(Greek mythology) god of the stream that flowed around the earth in ancient mythology
Personification of vast waters or the world ocean. He was the first-born of the Titans, son of Uranus and Gaia, the god u03A9u03BAu03B5u03B1u03BDu03CCu03C2 u03A0u03BFu03C4u03B1u03BCu03CCu03C2 (River Ocean) that encircled the earth. With his sister Tethys fathered all rivers and the Oceanids.
Origin: From Ὠκεανός (Okeanos).
Oceanus was a pseudo-geographical feature in classical antiquity, believed by the ancient Greeks and Romans to be the divine personification of the World Ocean, an enormous river encircling the world. Strictly speaking, Oceanus was the ocean-stream at the Equator in which floated the habitable hemisphere. In Greek mythology, this world-ocean was personified as a Titan, a son of Uranus and Gaea. In Hellenistic and Roman mosaics, this Titan was often depicted as having the upper body of a muscular man with a long beard and horns and the lower body of a serpent. On a fragmentary archaic vessel of circa 580 BC, among the gods arriving at the wedding of Peleus and the sea-nymph Thetis, is a fish-tailed Oceanus, with a fish in one hand and a serpent in the other, gifts of bounty and prophecy. In Roman mosaics, such as that from Bardo he might carry a steering-oar and cradle a ship. Some scholars believe that Oceanus originally represented all bodies of salt water, including the Mediterranean Sea and the Atlantic Ocean, the two largest bodies known to the ancient Greeks. However, as geography became more accurate, Oceanus came to represent the stranger, more unknown waters of the Atlantic Ocean, while the newcomer of a later generation, Poseidon, ruled over the Mediterranean.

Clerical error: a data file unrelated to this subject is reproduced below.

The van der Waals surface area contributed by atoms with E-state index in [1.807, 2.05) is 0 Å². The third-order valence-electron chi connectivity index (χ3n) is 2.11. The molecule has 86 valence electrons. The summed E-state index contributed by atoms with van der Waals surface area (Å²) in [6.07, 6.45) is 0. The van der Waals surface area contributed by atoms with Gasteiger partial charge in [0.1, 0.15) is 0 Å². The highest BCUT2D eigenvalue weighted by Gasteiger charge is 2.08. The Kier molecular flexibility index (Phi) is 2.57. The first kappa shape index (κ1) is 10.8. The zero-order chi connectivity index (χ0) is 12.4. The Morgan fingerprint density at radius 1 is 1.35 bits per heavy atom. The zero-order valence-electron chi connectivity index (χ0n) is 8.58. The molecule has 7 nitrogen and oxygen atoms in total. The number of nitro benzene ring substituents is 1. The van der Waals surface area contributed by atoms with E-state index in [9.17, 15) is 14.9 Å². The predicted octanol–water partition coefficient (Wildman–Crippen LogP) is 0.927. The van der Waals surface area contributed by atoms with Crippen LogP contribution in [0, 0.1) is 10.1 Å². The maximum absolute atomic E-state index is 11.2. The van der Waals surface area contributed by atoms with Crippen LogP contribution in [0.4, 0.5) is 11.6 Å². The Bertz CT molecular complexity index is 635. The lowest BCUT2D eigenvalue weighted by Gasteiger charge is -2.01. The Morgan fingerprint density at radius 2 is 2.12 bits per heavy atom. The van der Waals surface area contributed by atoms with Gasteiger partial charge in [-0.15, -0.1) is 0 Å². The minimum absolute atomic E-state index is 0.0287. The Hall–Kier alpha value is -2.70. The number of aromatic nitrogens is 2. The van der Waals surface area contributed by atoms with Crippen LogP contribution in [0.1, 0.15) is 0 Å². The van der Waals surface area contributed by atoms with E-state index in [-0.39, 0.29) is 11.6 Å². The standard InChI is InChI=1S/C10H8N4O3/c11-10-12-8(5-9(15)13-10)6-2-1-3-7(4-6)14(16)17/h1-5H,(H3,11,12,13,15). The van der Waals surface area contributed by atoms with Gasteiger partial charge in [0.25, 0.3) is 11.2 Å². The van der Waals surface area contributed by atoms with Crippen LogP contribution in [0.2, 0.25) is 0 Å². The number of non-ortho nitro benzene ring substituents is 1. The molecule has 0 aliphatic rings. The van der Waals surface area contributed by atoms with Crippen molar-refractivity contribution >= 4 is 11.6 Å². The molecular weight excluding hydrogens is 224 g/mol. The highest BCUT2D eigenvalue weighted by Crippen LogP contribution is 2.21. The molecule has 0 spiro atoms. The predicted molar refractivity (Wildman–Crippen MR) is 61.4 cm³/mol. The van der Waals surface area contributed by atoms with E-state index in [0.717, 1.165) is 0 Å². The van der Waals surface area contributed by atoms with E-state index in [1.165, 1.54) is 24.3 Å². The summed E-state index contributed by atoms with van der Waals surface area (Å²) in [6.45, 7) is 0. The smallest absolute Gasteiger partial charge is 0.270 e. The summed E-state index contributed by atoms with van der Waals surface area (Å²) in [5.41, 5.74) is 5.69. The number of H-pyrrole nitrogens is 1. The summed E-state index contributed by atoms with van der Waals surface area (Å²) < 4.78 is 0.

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or Okeanos, in the Greek mythology the great world-stream which surrounds the whole earth, and is the parent source of all seas and streams, presided over by a Titan, the husband of Tethys, and the father of all river-gods and water-nymphs. He is the all-father of the world, as his wife is the all-mother, and the pair occupy a palace apart on the extreme verge of the world.
The numerical value of oceanus in Chaldean Numerology is: 3
The numerical value of oceanus in Pythagorean Numerology is: 6
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